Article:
TAB_131115_ASIAVISION_CE Preity Zinta (left) receives her Pride of Bollwood Award at the Asiavision Movie Awards taking place at the Festival City Dubai on 15th November, 2013. Photo Clint Egbert/Gulf News Image Credit: Clint Egbert/Gulf News

Bollywood hunk John Abraham voiced his desire to be known as an intelligent actor, actress Preity Zinta flaunted her itsy-bitsy knowledge of Malayalam words and Kerala’s long-enduring idol Mammootty proved that he’s still got it at 62. While the rest of the stars glided down the red carpet on foot, he zoomed in on a white Rolls Royce. Yes, that’s what big stars do.

Welcome to the 2013 Asiavision Movie Awards that saw thousands of Malayalis descend upon Dubai Festival City arena on Friday to watch their favourite actors and directors from Kerala. What they didn’t bargain for was the charming way in which Bollywood stars led by Abraham, Zinta, Rani Mukherjee and Karishma Kapoor won them over with their wit and grace.

“I am here because I am half-Malayali and I am proud to be one,” said Abraham as he came upon stage to receive the ‘Icon Of The Year’ honour. Now, with such a grand opening line, everything else he said or did was gravy.

“I was shooting for Madras Café in Chennai and I had the honour of spending time with Mammootty sir. He made some good home-made food for me. I need a bit more of that,” said Abraham who feasted on appams and puttu (steamed rice cake) for breakfast during his Madras Café days. While he’s desperate to be taken seriously as a producer who backs content-rich films and not as a piece of delectable meat, the audio-visuals introducing him to Malayalis that evening were ridden with images of him shirtless.

“But I want to known as a person who is known for their intelligent cinema. That’s a good place to be,” he said. His plea didn’t fall on deaf ears. Bollywood actress Mukherjee, who was honoured with the ‘Excellence In Hindi Cinema’ trophy showed her support by saying he’s already made that transition with “wonderful films” such as Madras Café and Vicky Donor.

Fan support

“Thank you to all my Malayalam fans for giving me so much love throughout my career. We actors are nothing without you all,” said Mukherjee, whose recent films include thriller Talaash and the experimental film Bombay Talkies. Her role as a hapless mother grappling with the tragedy of her son’s death in Talaash was widely appreciated.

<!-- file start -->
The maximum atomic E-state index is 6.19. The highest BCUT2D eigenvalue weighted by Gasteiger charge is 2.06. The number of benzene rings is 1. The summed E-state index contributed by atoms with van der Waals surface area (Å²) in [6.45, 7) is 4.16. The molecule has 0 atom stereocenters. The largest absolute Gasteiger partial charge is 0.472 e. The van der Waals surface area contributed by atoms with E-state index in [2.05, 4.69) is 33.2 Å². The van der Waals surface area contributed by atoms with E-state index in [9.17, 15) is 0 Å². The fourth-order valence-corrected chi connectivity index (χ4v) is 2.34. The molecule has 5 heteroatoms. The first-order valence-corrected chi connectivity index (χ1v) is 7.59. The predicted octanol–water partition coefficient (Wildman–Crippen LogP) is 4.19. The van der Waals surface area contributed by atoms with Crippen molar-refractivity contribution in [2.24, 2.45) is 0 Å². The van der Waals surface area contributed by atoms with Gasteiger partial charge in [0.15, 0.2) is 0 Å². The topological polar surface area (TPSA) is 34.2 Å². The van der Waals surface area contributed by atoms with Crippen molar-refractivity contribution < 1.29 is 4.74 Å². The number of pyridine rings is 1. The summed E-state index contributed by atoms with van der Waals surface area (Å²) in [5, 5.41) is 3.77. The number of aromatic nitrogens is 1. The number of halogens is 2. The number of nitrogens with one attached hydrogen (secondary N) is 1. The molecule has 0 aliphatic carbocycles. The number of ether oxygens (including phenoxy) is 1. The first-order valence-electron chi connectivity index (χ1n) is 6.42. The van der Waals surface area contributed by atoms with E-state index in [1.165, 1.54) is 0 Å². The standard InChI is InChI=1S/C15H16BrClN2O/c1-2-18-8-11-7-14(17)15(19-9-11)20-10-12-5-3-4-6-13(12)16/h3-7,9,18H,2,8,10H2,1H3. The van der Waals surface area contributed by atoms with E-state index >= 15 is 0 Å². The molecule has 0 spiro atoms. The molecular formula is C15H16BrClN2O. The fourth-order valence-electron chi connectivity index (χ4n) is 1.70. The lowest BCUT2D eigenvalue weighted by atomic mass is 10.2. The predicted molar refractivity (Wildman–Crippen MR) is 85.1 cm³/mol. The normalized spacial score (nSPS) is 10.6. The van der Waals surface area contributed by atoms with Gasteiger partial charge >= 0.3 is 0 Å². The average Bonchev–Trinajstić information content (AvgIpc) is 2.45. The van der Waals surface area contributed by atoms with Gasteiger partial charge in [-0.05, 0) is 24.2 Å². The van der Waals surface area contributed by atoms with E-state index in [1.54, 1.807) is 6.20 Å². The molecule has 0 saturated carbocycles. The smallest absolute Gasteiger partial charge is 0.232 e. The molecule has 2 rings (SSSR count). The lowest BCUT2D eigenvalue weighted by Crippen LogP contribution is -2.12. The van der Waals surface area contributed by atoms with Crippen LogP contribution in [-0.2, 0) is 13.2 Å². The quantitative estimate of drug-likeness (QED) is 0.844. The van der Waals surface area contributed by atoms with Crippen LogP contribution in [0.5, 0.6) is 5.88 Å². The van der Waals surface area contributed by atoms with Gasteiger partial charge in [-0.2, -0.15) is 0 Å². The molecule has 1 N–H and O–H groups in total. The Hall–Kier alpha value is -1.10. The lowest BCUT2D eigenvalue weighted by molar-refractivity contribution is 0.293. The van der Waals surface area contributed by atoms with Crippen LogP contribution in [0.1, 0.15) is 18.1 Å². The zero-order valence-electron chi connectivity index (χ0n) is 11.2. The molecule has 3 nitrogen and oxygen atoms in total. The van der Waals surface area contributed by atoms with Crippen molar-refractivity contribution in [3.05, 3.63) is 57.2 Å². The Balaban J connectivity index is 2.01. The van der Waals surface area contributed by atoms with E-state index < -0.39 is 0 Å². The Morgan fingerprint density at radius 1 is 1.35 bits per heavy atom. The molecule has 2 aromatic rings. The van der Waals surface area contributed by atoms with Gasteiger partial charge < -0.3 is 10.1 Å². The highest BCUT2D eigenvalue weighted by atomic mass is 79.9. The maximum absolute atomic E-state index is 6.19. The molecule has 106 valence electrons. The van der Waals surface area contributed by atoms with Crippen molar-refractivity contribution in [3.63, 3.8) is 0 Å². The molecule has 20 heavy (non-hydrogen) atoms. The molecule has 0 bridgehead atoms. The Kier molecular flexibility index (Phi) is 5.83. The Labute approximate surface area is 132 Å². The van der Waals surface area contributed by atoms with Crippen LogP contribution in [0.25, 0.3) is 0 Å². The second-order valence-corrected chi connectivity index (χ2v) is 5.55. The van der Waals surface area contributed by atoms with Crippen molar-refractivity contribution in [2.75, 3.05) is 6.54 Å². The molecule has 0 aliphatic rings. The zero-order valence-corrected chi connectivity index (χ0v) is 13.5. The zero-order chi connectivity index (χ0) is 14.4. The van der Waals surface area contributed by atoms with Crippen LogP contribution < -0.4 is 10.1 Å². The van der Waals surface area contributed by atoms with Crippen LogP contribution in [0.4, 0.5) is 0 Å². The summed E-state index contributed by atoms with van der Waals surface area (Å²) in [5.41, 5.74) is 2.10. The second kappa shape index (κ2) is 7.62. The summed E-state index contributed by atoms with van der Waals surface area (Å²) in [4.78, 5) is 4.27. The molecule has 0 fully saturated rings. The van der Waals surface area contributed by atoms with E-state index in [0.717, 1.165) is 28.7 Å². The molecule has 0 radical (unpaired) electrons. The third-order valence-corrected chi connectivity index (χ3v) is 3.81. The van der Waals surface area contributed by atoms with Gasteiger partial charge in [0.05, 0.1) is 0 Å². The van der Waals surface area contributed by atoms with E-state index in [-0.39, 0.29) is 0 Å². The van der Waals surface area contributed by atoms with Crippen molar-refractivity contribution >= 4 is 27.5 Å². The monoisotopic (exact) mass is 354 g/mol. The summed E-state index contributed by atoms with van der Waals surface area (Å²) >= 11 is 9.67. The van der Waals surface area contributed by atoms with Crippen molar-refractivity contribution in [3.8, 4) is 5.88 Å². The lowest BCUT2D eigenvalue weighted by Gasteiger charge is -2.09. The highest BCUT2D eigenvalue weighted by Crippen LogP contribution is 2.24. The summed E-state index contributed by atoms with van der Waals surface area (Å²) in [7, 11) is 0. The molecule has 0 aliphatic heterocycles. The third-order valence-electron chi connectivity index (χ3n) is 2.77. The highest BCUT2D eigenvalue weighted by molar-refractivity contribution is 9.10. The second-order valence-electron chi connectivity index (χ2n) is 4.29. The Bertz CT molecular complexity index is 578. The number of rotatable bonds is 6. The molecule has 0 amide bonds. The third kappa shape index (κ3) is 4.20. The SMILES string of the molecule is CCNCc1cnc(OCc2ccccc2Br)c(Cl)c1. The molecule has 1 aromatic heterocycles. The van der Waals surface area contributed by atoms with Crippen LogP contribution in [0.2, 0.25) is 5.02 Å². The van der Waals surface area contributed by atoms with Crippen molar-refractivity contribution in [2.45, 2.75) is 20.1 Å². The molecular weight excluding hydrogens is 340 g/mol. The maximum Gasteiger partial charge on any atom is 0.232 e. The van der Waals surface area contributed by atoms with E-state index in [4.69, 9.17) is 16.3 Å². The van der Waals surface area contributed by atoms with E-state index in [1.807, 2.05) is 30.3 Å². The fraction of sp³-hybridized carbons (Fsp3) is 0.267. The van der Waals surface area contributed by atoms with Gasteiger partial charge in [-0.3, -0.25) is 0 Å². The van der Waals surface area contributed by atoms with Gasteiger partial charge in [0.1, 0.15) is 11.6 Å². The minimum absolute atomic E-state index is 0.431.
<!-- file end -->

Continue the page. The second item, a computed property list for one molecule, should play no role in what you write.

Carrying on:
“I can’t say I am a half-Malayali like John, but I can say that I am in the hearts of all you Malayalis,” said Mukherjee. Naturally, she didn’t walk away until she had shared an anecdote about acting with Kerala’s reigning star Prithviraj in her Hindi satire Aiyaa.

“Prithvi is a darling,” said Mukherjee. No sooner had she said it, thousands of Prithviraj fans roared their approval.

“He is a wonderful guy. Malayalam actors are so down-to-earth. He came down to Mumbai and worked earnestly like a newcomer even though he’s such a big star here. When you are in the industry, people get a bit crazy, but not him,” said Mukherjee. Unfortunately, actor Prithviraj gave this awards night a miss despite winning ‘Man Of The Year’ award for his act in thriller Mumbai Police, Cellulloid and Ayalum Njanum Thammil.

His elder brother Indrajit won big at this year’s Asiavision Awards, the winners of which are decided over an online voting system. He took home the ‘Outstanding Performer Of The Year’ title for his portrayal of a corrupt cop in communist drama Left Right Left and as a clergyman in Amen.

“This year has been the best year in my career because I got to play some strong character roles,” said Indrajit. The multi-talented Murali Gopi, who acted in and wrote the screenplay for Left Right Left, dedicated his win to all those who supported and derided his project.

However, the night belonged to Mammootty, who won the Best Actor for his performances in Kunjananthante Kada and Daivathinte Swantham Cleetus. Anything he said was lapped up by his fans.

Mammootty’s humour

“It is really late, it’s getting cold and many [stars] have already left. The person who wins the Best Actor award faces that problem: they need to stay till the end,” Mammootty said in Malayalam. His sardonic humour went down well with his legion of fans who waited till the end.

“Awards bring happiness and accountability. Each time we win awards, our shoulders weigh down with the knowledge that we need to keep up the good work. Thank you for all your support and encouragement. Just like many of you expatriates here, I am among those who rarely gets the pleasure to live with our kids and wife all the time,” said Mammooty, alluding to many Malayalis who leave their families back home in Kerala to eke out a living in Gulf shores. They live like bachelors and visit their wives once or twice a year. He announced that he may soon feature in a film about pravasis (expatriates) in the Gulf.

“Salim Ahmed [director] narrated a story about all those living in the Gulf. It’s a tale that brings the sweetness and sourness of living the life of an immigrant. You will soon see me imitating your life. Salim may not have announced it yet, but I am just letting you know,” Mammootty said.

Since he had a plane to catch, he kept his vote of thanks short and crisp.

“I wanted to talk to you more but a plane doesn’t wait for you,” said Mammootty, who was ushered out as soon as he collected the award. Humour came in the form of Zinta’s attempt to speak in Malayalam. She was honoured with ‘Pride Of Bollywood’ title.

“I know just three words: ‘poda thadiya’ [get lost fatso] and ‘eda manda’ [you, idiot] and the verse from Jiya Jale. But it’s lovely to be in Dubai, one of my favourite cities in the world. I couldn’t understand anything this evening, so it was fun to do the translations in my head.”